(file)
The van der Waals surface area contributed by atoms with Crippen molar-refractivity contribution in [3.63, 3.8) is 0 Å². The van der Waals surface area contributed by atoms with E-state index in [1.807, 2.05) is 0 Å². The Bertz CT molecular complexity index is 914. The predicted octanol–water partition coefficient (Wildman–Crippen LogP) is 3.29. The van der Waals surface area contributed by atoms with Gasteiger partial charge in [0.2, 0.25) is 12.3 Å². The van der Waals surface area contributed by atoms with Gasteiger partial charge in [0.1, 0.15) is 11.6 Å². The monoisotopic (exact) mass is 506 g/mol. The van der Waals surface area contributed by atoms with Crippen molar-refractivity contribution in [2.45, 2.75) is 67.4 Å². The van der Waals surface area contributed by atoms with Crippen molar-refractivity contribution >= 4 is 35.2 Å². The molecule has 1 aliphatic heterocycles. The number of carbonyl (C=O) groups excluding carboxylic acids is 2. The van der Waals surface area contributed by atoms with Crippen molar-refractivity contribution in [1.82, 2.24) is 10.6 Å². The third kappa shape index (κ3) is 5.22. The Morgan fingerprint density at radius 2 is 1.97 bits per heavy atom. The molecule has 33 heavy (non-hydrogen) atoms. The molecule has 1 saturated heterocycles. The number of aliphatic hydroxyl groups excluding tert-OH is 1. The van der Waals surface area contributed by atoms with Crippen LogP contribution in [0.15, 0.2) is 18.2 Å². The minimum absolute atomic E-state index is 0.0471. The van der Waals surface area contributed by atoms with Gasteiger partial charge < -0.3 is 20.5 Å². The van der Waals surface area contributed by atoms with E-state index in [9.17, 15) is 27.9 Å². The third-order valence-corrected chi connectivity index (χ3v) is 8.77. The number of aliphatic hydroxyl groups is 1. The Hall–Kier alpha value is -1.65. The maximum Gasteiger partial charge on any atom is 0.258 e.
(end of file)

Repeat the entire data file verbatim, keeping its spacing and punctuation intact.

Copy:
The van der Waals surface area contributed by atoms with Crippen molar-refractivity contribution in [3.63, 3.8) is 0 Å². The van der Waals surface area contributed by atoms with E-state index in [1.807, 2.05) is 0 Å². The Bertz CT molecular complexity index is 914. The predicted octanol–water partition coefficient (Wildman–Crippen LogP) is 3.29. The van der Waals surface area contributed by atoms with Gasteiger partial charge in [0.2, 0.25) is 12.3 Å². The van der Waals surface area contributed by atoms with Gasteiger partial charge in [0.1, 0.15) is 11.6 Å². The monoisotopic (exact) mass is 506 g/mol. The van der Waals surface area contributed by atoms with Crippen molar-refractivity contribution in [2.45, 2.75) is 67.4 Å². The van der Waals surface area contributed by atoms with Crippen molar-refractivity contribution >= 4 is 35.2 Å². The molecule has 1 aliphatic heterocycles. The number of carbonyl (C=O) groups excluding carboxylic acids is 2. The van der Waals surface area contributed by atoms with Crippen molar-refractivity contribution in [1.82, 2.24) is 10.6 Å². The third kappa shape index (κ3) is 5.22. The Morgan fingerprint density at radius 2 is 1.97 bits per heavy atom. The molecule has 33 heavy (non-hydrogen) atoms. The molecule has 1 saturated heterocycles. The number of aliphatic hydroxyl groups excluding tert-OH is 1. The van der Waals surface area contributed by atoms with Crippen LogP contribution in [0.15, 0.2) is 18.2 Å². The minimum absolute atomic E-state index is 0.0471. The van der Waals surface area contributed by atoms with Gasteiger partial charge < -0.3 is 20.5 Å². The van der Waals surface area contributed by atoms with E-state index in [9.17, 15) is 27.9 Å². The third-order valence-corrected chi connectivity index (χ3v) is 8.77. The number of aliphatic hydroxyl groups is 1. The Hall–Kier alpha value is -1.65. The maximum Gasteiger partial charge on any atom is 0.258 e.